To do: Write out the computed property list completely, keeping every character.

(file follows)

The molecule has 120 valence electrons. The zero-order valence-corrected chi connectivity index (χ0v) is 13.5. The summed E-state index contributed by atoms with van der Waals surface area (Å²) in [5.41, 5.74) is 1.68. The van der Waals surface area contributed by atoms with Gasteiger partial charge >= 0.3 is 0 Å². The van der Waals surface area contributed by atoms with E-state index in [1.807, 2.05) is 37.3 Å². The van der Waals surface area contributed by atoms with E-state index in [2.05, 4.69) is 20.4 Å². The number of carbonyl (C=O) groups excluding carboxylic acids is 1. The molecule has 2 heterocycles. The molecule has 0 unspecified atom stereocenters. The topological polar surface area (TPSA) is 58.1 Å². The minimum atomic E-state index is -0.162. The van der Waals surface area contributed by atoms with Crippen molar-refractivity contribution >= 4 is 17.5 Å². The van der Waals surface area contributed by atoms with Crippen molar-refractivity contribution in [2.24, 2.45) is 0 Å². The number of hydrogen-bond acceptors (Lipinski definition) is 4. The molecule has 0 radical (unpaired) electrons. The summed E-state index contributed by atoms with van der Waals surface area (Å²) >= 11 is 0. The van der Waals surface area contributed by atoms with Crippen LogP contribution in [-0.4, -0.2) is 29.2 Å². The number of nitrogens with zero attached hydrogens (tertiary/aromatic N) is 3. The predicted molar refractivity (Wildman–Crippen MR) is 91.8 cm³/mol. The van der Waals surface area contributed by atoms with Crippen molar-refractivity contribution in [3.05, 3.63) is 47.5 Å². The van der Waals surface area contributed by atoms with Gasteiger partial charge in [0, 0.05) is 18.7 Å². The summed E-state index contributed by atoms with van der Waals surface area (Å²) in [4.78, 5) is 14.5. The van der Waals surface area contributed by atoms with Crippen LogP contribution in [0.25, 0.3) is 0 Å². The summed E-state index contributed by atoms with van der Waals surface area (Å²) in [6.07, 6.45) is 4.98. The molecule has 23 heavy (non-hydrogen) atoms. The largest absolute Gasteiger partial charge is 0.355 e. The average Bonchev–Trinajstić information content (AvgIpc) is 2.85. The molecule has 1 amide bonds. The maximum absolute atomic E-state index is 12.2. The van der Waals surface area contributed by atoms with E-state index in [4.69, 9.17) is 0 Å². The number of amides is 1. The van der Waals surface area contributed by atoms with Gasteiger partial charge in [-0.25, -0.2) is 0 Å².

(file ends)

The molecule has 120 valence electrons. The zero-order valence-corrected chi connectivity index (χ0v) is 13.5. The summed E-state index contributed by atoms with van der Waals surface area (Å²) in [5.41, 5.74) is 1.68. The van der Waals surface area contributed by atoms with Gasteiger partial charge >= 0.3 is 0 Å². The van der Waals surface area contributed by atoms with E-state index in [1.807, 2.05) is 37.3 Å². The van der Waals surface area contributed by atoms with E-state index in [2.05, 4.69) is 20.4 Å². The number of carbonyl (C=O) groups excluding carboxylic acids is 1. The molecule has 2 heterocycles. The molecule has 0 unspecified atom stereocenters. The topological polar surface area (TPSA) is 58.1 Å². The minimum atomic E-state index is -0.162. The van der Waals surface area contributed by atoms with Crippen molar-refractivity contribution >= 4 is 17.5 Å². The van der Waals surface area contributed by atoms with Crippen molar-refractivity contribution in [2.24, 2.45) is 0 Å². The number of hydrogen-bond acceptors (Lipinski definition) is 4. The molecule has 0 radical (unpaired) electrons. The summed E-state index contributed by atoms with van der Waals surface area (Å²) >= 11 is 0. The van der Waals surface area contributed by atoms with Crippen LogP contribution in [-0.4, -0.2) is 29.2 Å². The number of nitrogens with zero attached hydrogens (tertiary/aromatic N) is 3. The predicted molar refractivity (Wildman–Crippen MR) is 91.8 cm³/mol. The van der Waals surface area contributed by atoms with Crippen molar-refractivity contribution in [3.05, 3.63) is 47.5 Å². The van der Waals surface area contributed by atoms with Gasteiger partial charge in [0, 0.05) is 18.7 Å². The summed E-state index contributed by atoms with van der Waals surface area (Å²) in [4.78, 5) is 14.5. The van der Waals surface area contributed by atoms with Crippen LogP contribution in [0.25, 0.3) is 0 Å². The summed E-state index contributed by atoms with van der Waals surface area (Å²) in [6.07, 6.45) is 4.98. The molecule has 23 heavy (non-hydrogen) atoms. The largest absolute Gasteiger partial charge is 0.355 e. The average Bonchev–Trinajstić information content (AvgIpc) is 2.85. The molecule has 1 amide bonds. The maximum absolute atomic E-state index is 12.2. The van der Waals surface area contributed by atoms with E-state index in [4.69, 9.17) is 0 Å². The number of amides is 1. The van der Waals surface area contributed by atoms with Gasteiger partial charge in [-0.25, -0.2) is 0 Å².